U.S. Customs withdraws pre-notification proposal

WASHINGTON, D.C. (Feb. 13, 2003) — The U.S. Customs Service has taken off the table a “strawman” proposal to restructure the cargo release process for commercial imports into the United States.

The proposal, floated in January and roundly criticized by the trade and transportation communities, would have required motor carriers to submit cargo data to U.S. Customs four hours before a truck is loaded in Canada for shipment to the U.S., and 24 hours prior to loading a truck in the U.S. destined for Canada.

Such a requirement would devastate just-in-time shipments across the border, critics argued.

Customs is now in the process of drafting a new proposal which will be based on recommendations provided by the Advisory Committee on Commercial Operations and its sub-groups, including a truck sub-group, said Ron Lennox, vice-president of regulatory affairs for the Canadian Trucking Alliance.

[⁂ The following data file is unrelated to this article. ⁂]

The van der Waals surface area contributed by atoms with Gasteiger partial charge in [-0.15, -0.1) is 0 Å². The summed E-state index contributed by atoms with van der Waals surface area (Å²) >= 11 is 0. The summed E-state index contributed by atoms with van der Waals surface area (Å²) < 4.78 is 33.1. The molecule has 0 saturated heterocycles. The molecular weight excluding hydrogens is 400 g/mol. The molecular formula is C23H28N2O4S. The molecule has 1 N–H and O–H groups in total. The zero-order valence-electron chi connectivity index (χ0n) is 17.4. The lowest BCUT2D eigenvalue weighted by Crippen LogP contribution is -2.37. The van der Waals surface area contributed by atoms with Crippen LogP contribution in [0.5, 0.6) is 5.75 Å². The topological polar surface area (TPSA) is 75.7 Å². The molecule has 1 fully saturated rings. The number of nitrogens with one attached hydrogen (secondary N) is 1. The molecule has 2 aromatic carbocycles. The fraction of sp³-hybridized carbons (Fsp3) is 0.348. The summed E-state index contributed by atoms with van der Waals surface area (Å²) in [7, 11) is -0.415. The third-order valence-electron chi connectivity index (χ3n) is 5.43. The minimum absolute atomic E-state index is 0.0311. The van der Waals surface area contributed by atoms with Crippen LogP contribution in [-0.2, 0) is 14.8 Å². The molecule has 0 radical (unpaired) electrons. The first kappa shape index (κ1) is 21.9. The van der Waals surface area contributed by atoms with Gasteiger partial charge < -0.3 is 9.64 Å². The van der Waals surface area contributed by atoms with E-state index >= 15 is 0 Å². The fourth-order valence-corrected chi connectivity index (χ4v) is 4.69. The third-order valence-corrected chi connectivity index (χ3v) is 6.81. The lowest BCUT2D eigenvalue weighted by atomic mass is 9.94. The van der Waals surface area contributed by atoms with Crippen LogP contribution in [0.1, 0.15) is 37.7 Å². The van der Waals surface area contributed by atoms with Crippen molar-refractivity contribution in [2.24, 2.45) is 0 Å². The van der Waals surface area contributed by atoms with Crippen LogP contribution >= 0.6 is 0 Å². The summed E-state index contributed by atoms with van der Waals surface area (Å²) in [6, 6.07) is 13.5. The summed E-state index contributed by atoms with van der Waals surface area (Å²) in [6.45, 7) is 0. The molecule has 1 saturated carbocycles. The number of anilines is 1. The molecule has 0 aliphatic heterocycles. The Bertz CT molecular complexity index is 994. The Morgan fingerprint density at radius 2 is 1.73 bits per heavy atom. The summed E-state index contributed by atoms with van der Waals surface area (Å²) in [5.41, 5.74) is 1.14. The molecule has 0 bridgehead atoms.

“What you have now at least is a process that will allow the trade community to provide direction on how Customs implements the Trade Act provisions on pre-notification,” he said. “Bear in mind, they are putting in place a statute they’ve been handed by Congress. It’s not like they have the option to say, ‘We don’t like this, we don’t think its going to work.’ They must do something.”

Lennox said the goal is to draft a proposal on pre-clearance notification that is not onerous yet would still meet the requirements of Congress. U.S. Customs is accepting recommendations until mid-March. It has been given a mandate by Congress to implement a final rule by October.

Meanwhile, the U.S. Food & Drug Adminstration is going forward with a proposal on electronic pre-notification of food shipments. The agency would require importers to provide pre-notification via the Internet by noon of the day prior to import, including at least the name of the carrier. The proposed rule would take effect Dec. 12, 2003.

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